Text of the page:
The soldiers were ordered to stand at attention as the Jew wended his way up and down the rows. Suddenly, he came upon one soldier who was gnashing his teeth in barely suppressed fury. "This one is the thief!" the Jew announced. The general ordered the soldier to be flogged, whereupon he admitted his theft and the moneybox was returned to the grateful Jew.
The general was amazed. He demanded to know how the Jew had distinguished the guilty party from among all the other soldiers. The Jew, an honest and simple man, responded with the truth. He told the general that the Shpoler Zeide, a very great tzadik, had told him what to do. "Go tell your Rabbi to appear before me at once!" commanded the general. The Jew was horrified, for such was not his intention. Full of remorse for mentioning the tzadik's name and weeping bitter tears, he went back to the Shpoler Zeide and begged for forgiveness, recounting what had occurred.
"Do not be afraid, and do not cry," the Shpoler Zeide consoled him. "Inform the general that I refuse to come. Tell him, instead, to inspect the pocket of his trousers."
The Jew returned to the general and related the message. The general put his hand in his pocket and examined its contents. Then, without saying a word, he took out his gun and committed suicide on the spot.
It later became known that the general, involved in waging war with an enemy nation, had accepted a bribe to lead his platoon of soldiers into an ambush. The general had written two letters - one, to his king, assuring him that their military strategy was proceeding according to plan and was sure to bring them victory, and a second letter, addressed to the enemy, describing in full detail the plans of the ambush.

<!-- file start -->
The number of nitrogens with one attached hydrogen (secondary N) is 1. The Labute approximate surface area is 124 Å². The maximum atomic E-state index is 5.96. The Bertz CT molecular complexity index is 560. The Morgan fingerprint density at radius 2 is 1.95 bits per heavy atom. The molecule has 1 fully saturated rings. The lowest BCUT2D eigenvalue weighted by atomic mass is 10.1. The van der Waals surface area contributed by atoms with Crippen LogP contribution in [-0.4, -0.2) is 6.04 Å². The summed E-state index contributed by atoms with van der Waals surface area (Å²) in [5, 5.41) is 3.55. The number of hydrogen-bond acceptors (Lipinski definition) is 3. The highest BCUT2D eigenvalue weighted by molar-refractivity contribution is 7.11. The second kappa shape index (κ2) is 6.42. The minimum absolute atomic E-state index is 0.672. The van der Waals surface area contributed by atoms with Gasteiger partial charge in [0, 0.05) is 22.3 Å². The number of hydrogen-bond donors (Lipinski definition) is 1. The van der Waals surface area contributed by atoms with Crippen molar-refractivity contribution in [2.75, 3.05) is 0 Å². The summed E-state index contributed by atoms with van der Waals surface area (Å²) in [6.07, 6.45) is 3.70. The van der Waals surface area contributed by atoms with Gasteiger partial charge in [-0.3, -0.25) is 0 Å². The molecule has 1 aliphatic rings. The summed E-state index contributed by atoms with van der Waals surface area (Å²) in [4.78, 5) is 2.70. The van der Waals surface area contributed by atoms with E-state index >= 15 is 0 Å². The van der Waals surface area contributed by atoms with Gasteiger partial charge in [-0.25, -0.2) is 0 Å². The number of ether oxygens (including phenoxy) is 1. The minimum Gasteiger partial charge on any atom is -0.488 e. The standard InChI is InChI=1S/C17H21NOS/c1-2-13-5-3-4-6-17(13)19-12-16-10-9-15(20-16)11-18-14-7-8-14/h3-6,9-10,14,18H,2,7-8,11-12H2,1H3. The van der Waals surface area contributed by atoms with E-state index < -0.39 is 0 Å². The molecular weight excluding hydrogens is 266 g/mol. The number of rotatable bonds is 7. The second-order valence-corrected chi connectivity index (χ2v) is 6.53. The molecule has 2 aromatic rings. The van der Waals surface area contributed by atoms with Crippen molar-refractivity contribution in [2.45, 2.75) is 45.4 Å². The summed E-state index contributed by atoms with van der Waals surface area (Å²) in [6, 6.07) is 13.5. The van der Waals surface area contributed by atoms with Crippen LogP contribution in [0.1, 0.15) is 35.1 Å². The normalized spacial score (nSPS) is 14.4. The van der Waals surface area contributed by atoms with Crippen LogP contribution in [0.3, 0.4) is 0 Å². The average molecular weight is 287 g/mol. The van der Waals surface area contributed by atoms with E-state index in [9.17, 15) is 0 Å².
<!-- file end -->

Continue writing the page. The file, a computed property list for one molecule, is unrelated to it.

When the general checked his pocket he saw that he had made a fatal error: the two letters had been inadvertently switched. The letter in his possession was the one he had meant to send to the king; the enemy's letter had just been dispatched to the royal palace instead. Realizing the fate that awaited him, he took matters into his own hands and took his own life - before the monarch he had betrayed could mete out the punishment he so richly deserved.
It is presently "dark" for you, but the Holy One, blessed be He, will in the future illuminate for you as an everlasting light...When will that be? When all of you will be a singular band... Israel will be redeemed when they shall be a singular band, as it is said...and they shall come together from the north to the land I have given as a legacy to your fathers" (Jeremiah 3:18). When they are bound together they shall receive the Face of the Divine Presence!
(Tanchuma, Nitzavim 1)